11. The learned Senior Counsel appearing on behalf of the writ petitioners/appellants submitted that the ninejudge Constitution Bench of this Court in the case of Indra Sawhney & Ors. vs. Union of India & Ors; 1992 Supp. (3) SCC 217 as well as Constitution Bench of this Court in the case of Dr. Preeti Srivastava and another vs. State of M.P. and others, (1999) 7 SCC 120 have specifically held that there cannot be any reservation for admission in Super Specialty courses. It is submitted that NEETSS 2021 Information Bulletin (hereinafter referred to as “NEET Bulletin”), in clause 10.10, specifically states that, as per judgment of the Constitution Bench of this Court in Writ Petition (C) No.350 of 1998, there is no reservation of seats for Super Specialty (DM/M.Ch.) courses. It is submitted that the case of Dr. Sweety Bhartiya vs. State of M.P. & Ors., which is referred to in the NEET Bulletin, is a case which was a part of the batch of cases disposed of by this Court in the case of Dr. Preeti Srivastava (supra).

12. The learned Senior Counsel further submitted that since the matters regarding coordination and determination of standards in institutions for higher education or research and scientific and technical institutions are squarely covered by Item 66 in ListI of the Seventh Schedule to the Constitution of India, it is the Regulation issued by the Medical Council of India, which would prevail over the said G.O. It is submitted that the State will have no power to provide reservation of seats in Super Specialty courses, in view of the stipulation contained in clause 10.10 of the NEET Bulletin.

13. Shri Dave and Shri Divan further submitted that the finding of the Constitution Bench of this Court in the case of Tamil Nadu Medical Officers Association and others vs. Union of India and others, (2021) 6 SCC 568 to the effect that the States have legislative competence and authority to provide reservation for inservice candidates does not lay down a correct proposition of law. It is submitted that, in view of the judgments of this Court in the cases of Indra Sawhney (supra), Dr. Preeti Srivastava (supra) and other cases, it is not at all permissible to provide reservation for Super Specialty courses. It is submitted that it is only merit and merit alone which shall weigh while giving admissions in the Super Specialty courses.

14. It is also submitted by Shri Dave and Shri Divan that the judgment of this Court in the case of Tamil Nadu Medical Officers Association (supra) is restricted only to postgraduate degree/diploma courses and cannot be made applicable to Super Specialty courses. It is, therefore, urged that the interim order dated 27th November, 2020 (supra), which was passed by this Court for the academic year 20202021, should also be continued for the academic year 20212022.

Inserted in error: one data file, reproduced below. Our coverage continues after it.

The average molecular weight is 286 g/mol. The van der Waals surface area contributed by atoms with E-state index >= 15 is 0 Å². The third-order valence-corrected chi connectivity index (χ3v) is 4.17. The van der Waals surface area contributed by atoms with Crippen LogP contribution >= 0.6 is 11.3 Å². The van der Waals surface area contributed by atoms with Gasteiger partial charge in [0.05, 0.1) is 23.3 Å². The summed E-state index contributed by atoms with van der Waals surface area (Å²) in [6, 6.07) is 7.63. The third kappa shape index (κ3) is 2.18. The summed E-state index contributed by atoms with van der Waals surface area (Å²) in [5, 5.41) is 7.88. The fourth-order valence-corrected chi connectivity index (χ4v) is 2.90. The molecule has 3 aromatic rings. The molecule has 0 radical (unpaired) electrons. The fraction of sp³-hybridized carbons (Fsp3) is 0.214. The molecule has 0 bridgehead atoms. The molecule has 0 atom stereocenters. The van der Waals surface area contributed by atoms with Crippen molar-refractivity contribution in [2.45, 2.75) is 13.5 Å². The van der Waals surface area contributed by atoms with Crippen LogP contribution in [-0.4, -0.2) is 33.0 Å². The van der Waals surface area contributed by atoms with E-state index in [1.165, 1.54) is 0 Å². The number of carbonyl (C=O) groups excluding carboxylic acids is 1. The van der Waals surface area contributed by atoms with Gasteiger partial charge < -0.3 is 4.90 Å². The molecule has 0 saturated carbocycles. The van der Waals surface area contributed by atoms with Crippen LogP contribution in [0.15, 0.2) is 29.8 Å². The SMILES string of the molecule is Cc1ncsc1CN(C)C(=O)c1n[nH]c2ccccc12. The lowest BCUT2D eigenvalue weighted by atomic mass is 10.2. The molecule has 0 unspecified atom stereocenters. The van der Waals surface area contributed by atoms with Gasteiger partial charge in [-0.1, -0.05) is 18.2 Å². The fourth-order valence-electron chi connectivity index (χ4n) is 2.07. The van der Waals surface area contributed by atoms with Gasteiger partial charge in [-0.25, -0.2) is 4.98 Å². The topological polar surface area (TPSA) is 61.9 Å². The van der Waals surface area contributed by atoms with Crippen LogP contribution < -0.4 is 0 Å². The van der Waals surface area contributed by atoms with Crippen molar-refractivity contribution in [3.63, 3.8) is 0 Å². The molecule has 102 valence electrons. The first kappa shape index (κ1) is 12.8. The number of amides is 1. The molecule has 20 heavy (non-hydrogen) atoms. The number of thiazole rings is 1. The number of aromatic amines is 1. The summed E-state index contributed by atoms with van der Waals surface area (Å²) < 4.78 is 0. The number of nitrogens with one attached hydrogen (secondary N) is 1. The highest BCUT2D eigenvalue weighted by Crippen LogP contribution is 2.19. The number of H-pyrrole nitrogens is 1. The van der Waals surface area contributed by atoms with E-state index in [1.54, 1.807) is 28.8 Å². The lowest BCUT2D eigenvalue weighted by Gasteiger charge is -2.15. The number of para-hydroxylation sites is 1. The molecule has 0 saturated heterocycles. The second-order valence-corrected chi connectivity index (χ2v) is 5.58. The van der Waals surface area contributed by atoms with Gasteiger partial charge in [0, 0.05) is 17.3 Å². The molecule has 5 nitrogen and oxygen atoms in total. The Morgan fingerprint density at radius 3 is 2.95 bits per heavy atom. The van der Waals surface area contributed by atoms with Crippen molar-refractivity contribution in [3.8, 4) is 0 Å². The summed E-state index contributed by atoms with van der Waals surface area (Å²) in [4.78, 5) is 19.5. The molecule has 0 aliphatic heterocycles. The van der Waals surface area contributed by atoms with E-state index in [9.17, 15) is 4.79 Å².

15. Ms. Aishwarya Bhati, learned ASG appearing for the Union of India supported the request made by the writ petitioners/appellants and submitted that the stand of the Union of India was also to continue the interim protection, which was granted by this Court, vide order dated 27th November, 2020 (supra), for the academic year 20202021.

16. Shri C.S. Vaidyanathan, learned Senior Counsel appearing on behalf of the State of Tamil Nadu, submitted that this Bench, consisting of two Judges, is bound by the law laid down by the Constitution Bench in the case of Tamil Nadu Medical Officers Association (supra). It is submitted that the Constitution Bench in the case of Tamil Nadu Medical Officers Association (supra) has specifically held that the State is within its competence to provide reservation for inservice candidates. It is submitted that the Constitution Bench has specifically held that the State is empowered to provide for a separate source of entry or reservation for inservice candidates seeking admission to postgraduate degree/diploma courses, in view of Schedule VII List III Entry 25 of the Constitution of India. It is submitted that, it has been held by this Court that the policy for such a reservation must provide that, subsequent to obtaining the postgraduate degree by the inservice doctors concerned through such separate channel, they must serve the State in the rural, tribal and hilly areas for a certain amount of years and execute bonds for such sum as the respective State may consider fit and proper.